On the Uses and Disadvantages of the Ticking Bomb Case for Life

Document Type


Department or Administrative Unit

Philosophy and Religious Studies

Publication Date

Spring 2012


The ticking bomb case is meant to challenge absolute prohibitions on the use of torture. In “Imaginary Cases,” Michael Davis attempts to show that such cases can only be legitimately employed within certain limited parameters. In this paper, I explain how the ticking bomb case, suitably revised, does not run afoul of Davis’s prohibition on impossible content. The fact that torture could elicit the necessary information is enough; we need not stipulate a guaranteed result. I also defend philosophers’ use of the case to identify our moral intuitions and to evaluate our theoretical assumptions. Although our responses to actual events are better at mapping our actual commitments, imaginary events can also reveal our pre-theoretic intuitions. Ultimately, however, I reject the use of the ticking bomb case on practical grounds, because the imaginary case distorts our moral reasoning in actual cases and leads to our acceptance of torture more generally.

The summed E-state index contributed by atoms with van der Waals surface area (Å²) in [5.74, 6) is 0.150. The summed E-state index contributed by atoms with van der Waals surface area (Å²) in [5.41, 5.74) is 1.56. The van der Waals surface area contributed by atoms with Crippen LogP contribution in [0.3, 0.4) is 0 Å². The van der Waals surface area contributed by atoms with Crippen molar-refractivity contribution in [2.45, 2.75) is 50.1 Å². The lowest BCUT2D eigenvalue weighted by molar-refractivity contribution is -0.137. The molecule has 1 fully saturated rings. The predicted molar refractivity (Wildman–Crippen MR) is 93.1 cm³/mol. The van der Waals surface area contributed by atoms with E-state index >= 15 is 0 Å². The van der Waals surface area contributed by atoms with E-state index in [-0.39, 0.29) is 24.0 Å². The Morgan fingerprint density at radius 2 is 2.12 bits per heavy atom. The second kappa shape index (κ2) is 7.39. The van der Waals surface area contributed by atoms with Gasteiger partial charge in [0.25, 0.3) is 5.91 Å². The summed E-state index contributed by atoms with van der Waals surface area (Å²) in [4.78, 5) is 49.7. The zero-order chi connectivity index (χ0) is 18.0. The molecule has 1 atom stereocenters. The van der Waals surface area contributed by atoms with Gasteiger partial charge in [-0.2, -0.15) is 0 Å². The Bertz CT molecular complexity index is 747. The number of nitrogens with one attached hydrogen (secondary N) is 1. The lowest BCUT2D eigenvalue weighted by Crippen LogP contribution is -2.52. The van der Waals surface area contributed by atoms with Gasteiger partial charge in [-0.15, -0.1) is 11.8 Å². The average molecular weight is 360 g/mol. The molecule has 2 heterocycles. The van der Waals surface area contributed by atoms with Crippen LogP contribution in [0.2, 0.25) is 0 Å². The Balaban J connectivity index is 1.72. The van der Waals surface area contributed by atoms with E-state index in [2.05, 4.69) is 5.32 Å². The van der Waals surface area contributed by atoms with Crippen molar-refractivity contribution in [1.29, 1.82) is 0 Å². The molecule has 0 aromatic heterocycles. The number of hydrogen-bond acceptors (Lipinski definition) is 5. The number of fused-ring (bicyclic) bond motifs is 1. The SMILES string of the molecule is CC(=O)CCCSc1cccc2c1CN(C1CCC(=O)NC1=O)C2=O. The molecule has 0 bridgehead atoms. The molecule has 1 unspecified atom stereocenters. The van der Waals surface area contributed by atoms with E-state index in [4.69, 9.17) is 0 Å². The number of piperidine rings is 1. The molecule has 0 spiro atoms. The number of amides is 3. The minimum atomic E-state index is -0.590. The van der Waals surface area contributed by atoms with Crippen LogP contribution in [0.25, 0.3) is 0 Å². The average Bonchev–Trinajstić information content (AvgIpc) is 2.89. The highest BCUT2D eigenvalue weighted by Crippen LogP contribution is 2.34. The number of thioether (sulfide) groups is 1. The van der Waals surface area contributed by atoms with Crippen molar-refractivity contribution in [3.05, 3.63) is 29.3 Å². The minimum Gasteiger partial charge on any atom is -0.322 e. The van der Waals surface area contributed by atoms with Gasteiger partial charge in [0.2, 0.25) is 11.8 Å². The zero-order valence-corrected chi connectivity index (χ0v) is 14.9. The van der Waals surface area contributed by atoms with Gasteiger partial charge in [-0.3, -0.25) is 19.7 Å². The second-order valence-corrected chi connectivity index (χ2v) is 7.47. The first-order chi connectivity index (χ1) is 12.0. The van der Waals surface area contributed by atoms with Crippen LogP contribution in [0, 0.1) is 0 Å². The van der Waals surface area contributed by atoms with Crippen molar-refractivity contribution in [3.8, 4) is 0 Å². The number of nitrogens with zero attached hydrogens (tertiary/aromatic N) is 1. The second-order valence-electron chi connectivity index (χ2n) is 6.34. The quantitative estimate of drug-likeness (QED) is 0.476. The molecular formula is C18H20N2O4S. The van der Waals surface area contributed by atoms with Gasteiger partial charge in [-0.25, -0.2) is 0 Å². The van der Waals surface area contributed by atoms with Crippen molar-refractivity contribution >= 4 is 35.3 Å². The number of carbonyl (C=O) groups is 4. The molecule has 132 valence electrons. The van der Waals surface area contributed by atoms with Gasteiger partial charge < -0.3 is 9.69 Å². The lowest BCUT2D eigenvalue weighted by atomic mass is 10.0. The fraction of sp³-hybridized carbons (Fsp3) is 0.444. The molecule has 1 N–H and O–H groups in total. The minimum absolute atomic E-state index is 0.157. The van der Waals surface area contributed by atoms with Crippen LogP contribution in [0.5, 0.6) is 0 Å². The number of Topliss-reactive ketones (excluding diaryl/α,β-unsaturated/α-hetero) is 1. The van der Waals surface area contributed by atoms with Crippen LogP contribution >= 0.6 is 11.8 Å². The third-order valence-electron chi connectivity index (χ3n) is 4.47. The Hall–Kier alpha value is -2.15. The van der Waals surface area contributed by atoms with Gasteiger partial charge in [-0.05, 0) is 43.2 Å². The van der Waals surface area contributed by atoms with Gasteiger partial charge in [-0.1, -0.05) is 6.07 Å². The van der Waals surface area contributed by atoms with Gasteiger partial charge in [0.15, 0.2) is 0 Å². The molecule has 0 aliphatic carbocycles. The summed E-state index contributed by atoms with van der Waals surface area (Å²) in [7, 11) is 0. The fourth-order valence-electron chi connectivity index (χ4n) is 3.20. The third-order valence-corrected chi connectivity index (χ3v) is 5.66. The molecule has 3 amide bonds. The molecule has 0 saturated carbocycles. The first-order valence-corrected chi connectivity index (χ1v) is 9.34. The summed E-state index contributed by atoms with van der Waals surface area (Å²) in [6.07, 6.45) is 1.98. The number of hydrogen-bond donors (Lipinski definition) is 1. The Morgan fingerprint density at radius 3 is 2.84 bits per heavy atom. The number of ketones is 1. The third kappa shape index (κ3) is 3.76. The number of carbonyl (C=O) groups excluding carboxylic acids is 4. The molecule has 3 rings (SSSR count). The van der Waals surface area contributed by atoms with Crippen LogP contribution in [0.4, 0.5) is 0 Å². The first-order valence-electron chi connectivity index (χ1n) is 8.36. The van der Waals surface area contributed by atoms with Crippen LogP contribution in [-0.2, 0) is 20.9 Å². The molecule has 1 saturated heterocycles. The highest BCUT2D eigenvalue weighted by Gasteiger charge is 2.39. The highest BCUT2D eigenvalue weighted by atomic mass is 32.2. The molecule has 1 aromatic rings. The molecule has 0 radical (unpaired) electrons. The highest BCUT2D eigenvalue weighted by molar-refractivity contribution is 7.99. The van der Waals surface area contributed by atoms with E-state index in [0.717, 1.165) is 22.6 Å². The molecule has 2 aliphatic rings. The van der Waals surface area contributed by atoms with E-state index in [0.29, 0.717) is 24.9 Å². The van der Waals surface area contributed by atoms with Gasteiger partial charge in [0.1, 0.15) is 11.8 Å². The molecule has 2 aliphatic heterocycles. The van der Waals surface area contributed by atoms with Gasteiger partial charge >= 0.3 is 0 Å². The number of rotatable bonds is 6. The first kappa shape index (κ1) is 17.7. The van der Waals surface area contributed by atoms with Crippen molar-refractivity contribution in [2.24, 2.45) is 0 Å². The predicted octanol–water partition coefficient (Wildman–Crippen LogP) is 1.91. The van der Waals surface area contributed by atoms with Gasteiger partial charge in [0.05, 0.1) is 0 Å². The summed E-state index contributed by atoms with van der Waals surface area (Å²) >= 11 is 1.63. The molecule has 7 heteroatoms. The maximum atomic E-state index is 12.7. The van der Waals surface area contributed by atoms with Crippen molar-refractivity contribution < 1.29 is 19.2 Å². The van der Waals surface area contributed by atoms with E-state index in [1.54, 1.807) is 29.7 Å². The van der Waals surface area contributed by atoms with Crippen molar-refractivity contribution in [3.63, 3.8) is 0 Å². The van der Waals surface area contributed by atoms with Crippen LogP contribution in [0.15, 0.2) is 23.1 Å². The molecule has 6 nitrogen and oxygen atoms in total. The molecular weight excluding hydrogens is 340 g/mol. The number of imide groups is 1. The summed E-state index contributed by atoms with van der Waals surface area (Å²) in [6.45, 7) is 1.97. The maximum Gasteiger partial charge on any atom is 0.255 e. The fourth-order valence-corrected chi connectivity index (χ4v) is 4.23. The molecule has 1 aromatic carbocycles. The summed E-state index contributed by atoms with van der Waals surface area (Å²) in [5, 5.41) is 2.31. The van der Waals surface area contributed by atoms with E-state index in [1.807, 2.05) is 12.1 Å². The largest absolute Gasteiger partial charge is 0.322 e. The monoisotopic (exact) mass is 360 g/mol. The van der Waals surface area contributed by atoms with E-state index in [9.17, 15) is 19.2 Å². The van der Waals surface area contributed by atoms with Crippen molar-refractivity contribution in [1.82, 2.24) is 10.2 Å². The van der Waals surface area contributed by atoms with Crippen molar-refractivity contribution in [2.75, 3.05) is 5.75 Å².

This article was originally published in International Journal of Applied Philosophy. The full-text article from the publisher can be found here.

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International Journal of Applied Philosophy


© 2012 Philosphy Documentation Center